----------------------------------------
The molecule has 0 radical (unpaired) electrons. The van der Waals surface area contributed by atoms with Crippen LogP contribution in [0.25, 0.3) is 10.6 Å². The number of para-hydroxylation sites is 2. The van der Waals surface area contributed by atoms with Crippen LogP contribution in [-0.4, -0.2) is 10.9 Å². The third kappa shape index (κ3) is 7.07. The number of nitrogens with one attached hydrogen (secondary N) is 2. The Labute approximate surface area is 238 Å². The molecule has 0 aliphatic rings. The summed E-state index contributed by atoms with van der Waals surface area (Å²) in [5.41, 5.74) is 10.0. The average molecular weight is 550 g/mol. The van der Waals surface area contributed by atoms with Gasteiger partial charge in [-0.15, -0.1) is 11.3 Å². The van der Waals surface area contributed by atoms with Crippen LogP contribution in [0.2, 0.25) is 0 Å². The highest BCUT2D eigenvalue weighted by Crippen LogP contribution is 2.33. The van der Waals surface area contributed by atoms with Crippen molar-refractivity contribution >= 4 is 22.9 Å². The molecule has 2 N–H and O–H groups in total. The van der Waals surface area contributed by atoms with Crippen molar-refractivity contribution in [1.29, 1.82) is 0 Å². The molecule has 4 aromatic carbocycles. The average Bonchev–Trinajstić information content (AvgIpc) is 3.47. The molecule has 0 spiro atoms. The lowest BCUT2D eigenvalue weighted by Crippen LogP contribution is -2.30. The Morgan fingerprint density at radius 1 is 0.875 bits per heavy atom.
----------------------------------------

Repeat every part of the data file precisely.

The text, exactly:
The molecule has 0 radical (unpaired) electrons. The van der Waals surface area contributed by atoms with Crippen LogP contribution in [0.25, 0.3) is 10.6 Å². The number of para-hydroxylation sites is 2. The van der Waals surface area contributed by atoms with Crippen LogP contribution in [-0.4, -0.2) is 10.9 Å². The third kappa shape index (κ3) is 7.07. The number of nitrogens with one attached hydrogen (secondary N) is 2. The Labute approximate surface area is 238 Å². The molecule has 0 aliphatic rings. The summed E-state index contributed by atoms with van der Waals surface area (Å²) in [5.41, 5.74) is 10.0. The average molecular weight is 550 g/mol. The van der Waals surface area contributed by atoms with Gasteiger partial charge in [-0.15, -0.1) is 11.3 Å². The van der Waals surface area contributed by atoms with Crippen LogP contribution in [0.2, 0.25) is 0 Å². The highest BCUT2D eigenvalue weighted by Crippen LogP contribution is 2.33. The van der Waals surface area contributed by atoms with Crippen molar-refractivity contribution >= 4 is 22.9 Å². The molecule has 2 N–H and O–H groups in total. The van der Waals surface area contributed by atoms with Crippen molar-refractivity contribution in [1.29, 1.82) is 0 Å². The molecule has 4 aromatic carbocycles. The average Bonchev–Trinajstić information content (AvgIpc) is 3.47. The molecule has 0 spiro atoms. The lowest BCUT2D eigenvalue weighted by Crippen LogP contribution is -2.30. The Morgan fingerprint density at radius 1 is 0.875 bits per heavy atom.